What better way is there to learn about medieval history than from a medieval manuscript?  Made of carefully smoothed parchment (usually sheep or cow skin), written with quills, carefully ruled and laid out with illuminated initials, containing texts ranging from prayers to scientific treatises  whether you are interested in the history of art, religion, culture, or even agriculture, a medieval book is a wonderful resource.  

Being an African historian can mean many things. It means studying the histories of a vast and varied continent. It means years spent in the field navigating local buses, negotiating border crossings, stumbling in foreign languages and searching in dusty corners for hidden archives. And perhaps most importantly, it means talking to people. Oral history is one of the cornerstones of African history, and often sets it apart.

Nardwuar the Human Serviette is a national treasure, or at least a provincial prize, or at the very least a metropolitan marvel.

Welcome to Careers for Historians. This is a resource for history students to explore career options. It’s for those who are considering pursuing studies in history, for those who already have a history degree (undergraduate or graduate) and are wondering about what career paths exist, and for faculty members to refine how they advise their students.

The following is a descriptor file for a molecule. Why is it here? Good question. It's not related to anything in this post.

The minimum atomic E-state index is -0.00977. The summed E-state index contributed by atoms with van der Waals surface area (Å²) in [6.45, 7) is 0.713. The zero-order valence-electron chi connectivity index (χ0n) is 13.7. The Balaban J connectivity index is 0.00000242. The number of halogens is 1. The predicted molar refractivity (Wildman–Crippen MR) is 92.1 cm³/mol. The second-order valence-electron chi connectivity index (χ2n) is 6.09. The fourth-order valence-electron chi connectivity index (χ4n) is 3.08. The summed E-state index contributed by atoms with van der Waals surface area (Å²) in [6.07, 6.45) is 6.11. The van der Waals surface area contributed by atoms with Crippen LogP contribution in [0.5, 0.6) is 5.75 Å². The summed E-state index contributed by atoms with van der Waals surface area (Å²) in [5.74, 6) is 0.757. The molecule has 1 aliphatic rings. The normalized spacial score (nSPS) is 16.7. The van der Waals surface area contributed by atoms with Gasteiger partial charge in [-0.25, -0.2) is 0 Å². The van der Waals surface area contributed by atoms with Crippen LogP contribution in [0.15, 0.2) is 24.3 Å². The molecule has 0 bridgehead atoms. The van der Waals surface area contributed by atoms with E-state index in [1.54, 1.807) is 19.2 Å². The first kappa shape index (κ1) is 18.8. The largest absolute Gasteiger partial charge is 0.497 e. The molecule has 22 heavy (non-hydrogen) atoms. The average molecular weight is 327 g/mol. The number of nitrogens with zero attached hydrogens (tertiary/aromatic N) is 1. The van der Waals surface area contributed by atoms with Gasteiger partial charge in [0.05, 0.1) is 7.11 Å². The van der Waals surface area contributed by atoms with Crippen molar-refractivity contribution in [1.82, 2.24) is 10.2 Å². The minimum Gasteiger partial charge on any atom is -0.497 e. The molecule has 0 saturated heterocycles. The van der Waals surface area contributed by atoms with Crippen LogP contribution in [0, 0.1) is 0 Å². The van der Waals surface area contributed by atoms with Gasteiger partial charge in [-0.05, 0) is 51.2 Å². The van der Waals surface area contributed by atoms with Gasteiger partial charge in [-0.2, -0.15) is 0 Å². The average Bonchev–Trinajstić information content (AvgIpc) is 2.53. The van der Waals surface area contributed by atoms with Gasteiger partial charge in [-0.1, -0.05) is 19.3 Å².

A story of exploration and encounter, storytelling and remembering, claiming and surviving in Central North Dakota.

Tim Brook has been awarded a Getty Scholar grant from the Getty Research Foundation for the coming academic year. These grants are awarded annually to established scholars, artists, or writers working on aspects of the visual arts who have attained distinction in their fields. Recipients reside at the Getty Research Institute in Los Angeles and pursue their own projects free from academic obligations.

This story was originally published in the Ubyssey (http://ubyssey.ca/features/our-campus-frank-roberts-985/).  
Story written by Julia Browne; photo by Hogan Wong.

Every history student at UBC should thank Frank Roberts’ wife. If it weren’t for her, the beloved professor would have never left England for Canada.

“I met my Canadian wife when we were both teaching in London,” he said. “I decided to give Canada a shot — and I liked it.”

Jeff Byrne2012 marks the fiftieth anniversary of Algerian independence after its long and bloody national liberation struggle against France, 1956-1962. Prof.

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